News

  • 21 Jul 2017 2:50 PM | Anonymous

    A little damp set up is happening for the Islands Folk Fest, but the outlook for the weekend looks great! Going to be a great party.

  • 19 Jul 2017 2:39 PM | Anonymous


    The labyrinth's drainage has been put in and the top soil is going back on...we're getting there...


  • 19 Jul 2017 9:33 AM | Anonymous

    Providence Farm, in collaboration with international performance artist Yuko Yamamoto, and other local artists have launched an ambitious year long art self expression art project. (Thank you to the Esther's Dream fund and the CVRD for supporting this project) About a dozen participants will have weekly workshops in different art media from silk painting to dance that will culminate in a self expression project as a performance piece or a stand alone piece. 

    Last week we held a bbq for all those attending and participating in the project and yesterday we had our first workshop.

    "In our first session, Isabella, Austin, Steve F., David S., Bella, Raven, Muriel, Kori, Nan, Peter and Yuko participated and each made a doll. Nick filmed us. On the back side of the doll, the artist's name and a number/numbers were written. What were these numbers? Each number seemed to have its own story.... : - Yuko

    Background: This project seeks to disrupt and change the representation of people with disabilities in our society. The social challenge that this project seeks to tackle is the way that persons with special needs are marginalized through the social construction of their identity as a one ­dimensional, “other,” and often “less­ than.” Persons with disabilities have long been isolated and disenfranchised by our socio­cultural tendency to “speak for” this segment of our population. Neurodiversity and physical/developmental differences have been used to justify the exclusion of the disability community – creating an imbalance in the flow of knowledge where able ­bodied, neuro­ typical people have inherited the power to define the identities, and narrate the experiences, of differently abled people. 

    Although art is often perceived as the bastion of the “outsider,” the cultural processes and products of art are heavily determined by persistent social patterns of power that often serve to reinforce these paradigms. Although artistic tastes have largely departed from the tradition/history of rigid class distinctions, hierarchies still very much persist – with an artist’s identity playing heavily into the way in which their art is perceived and received. Although “outsider” art has entered cultural sensibilities, art created by people with disabilities is still very much considered as distinct, separate, and often second­ class to that created by “regular” individuals. This imbalance occurs despite well­meaning advocates and what Westley (2008) defines as a “breakdown in sense making” creating demand for cultural products inclusive of diverse voices, abilities, and experiences. The challenge now lies in disrupting the flow of knowledge, deeply rooted in our entrenched social hierarchies (in which ability factors heavily), where those with the power to create representation continue to define the identities of those without such ingrained privilege. By providing participants with the artistic mechanisms to explore and determine their own identity, and the platform by which to express it, this project seeks to shift the flow of knowledge so that people with disabilities control the depiction of their experience. It is our belief that these representations will challenge problematic beliefs on what it means to have special needs, and how differently abled people participate in our culture. By changing fundamental beliefs, action follows – resulting in a more inclusive and resilient society.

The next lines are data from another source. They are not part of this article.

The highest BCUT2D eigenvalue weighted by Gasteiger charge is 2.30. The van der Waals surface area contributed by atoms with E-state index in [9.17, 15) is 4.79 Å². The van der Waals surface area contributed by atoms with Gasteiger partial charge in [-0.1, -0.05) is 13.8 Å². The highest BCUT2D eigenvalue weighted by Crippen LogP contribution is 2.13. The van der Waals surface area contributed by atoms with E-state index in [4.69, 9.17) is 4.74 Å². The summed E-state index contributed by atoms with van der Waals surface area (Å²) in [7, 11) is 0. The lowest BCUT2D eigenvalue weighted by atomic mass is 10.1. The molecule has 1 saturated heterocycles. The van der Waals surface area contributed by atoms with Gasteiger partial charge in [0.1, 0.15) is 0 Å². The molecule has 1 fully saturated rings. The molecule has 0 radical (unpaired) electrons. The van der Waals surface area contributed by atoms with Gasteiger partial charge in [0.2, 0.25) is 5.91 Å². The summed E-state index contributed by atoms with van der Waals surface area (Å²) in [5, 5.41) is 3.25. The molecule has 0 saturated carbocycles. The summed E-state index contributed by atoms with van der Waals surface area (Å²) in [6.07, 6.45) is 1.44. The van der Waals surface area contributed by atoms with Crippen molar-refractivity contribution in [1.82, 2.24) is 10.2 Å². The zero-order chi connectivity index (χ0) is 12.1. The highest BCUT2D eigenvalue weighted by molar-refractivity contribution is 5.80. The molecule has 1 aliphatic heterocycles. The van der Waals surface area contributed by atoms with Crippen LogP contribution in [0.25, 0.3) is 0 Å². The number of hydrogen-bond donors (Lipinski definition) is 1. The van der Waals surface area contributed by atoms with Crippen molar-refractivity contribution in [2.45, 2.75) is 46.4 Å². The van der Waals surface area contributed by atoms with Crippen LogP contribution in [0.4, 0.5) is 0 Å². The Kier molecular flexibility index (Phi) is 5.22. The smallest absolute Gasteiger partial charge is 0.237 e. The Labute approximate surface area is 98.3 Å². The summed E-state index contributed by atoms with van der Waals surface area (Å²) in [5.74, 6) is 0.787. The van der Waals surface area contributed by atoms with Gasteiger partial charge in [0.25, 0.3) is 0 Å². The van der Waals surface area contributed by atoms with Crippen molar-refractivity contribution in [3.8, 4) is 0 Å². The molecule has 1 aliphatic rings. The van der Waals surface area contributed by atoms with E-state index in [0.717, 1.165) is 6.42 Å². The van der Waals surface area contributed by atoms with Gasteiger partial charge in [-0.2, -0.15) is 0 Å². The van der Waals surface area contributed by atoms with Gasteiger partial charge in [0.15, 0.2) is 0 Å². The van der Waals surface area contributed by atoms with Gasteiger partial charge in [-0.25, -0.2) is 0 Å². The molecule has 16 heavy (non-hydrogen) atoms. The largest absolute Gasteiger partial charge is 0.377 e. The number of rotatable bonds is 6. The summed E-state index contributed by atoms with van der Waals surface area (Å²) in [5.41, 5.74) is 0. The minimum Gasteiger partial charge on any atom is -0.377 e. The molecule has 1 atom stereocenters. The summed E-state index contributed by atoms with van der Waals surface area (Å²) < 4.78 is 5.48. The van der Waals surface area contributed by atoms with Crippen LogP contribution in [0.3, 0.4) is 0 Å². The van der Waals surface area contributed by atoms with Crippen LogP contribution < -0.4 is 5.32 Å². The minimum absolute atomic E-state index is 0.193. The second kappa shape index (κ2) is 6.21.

• 19 Jul 2017 9:30 AM | Anonymous


    It’s that time of year again when we give our apple trees a bit of a hair cut. With at least a dozen mature trees in our orchards this is no small undertaking. Segues participant Kelly was trained a couple of years ago to help with the summer pruning and it's a job that he really enjoys doing. It takes a lot of focus and attention to detail to ensure that we only prune what is necessary and Kelly has become an enormous help with this task every year. Great job Kelly!!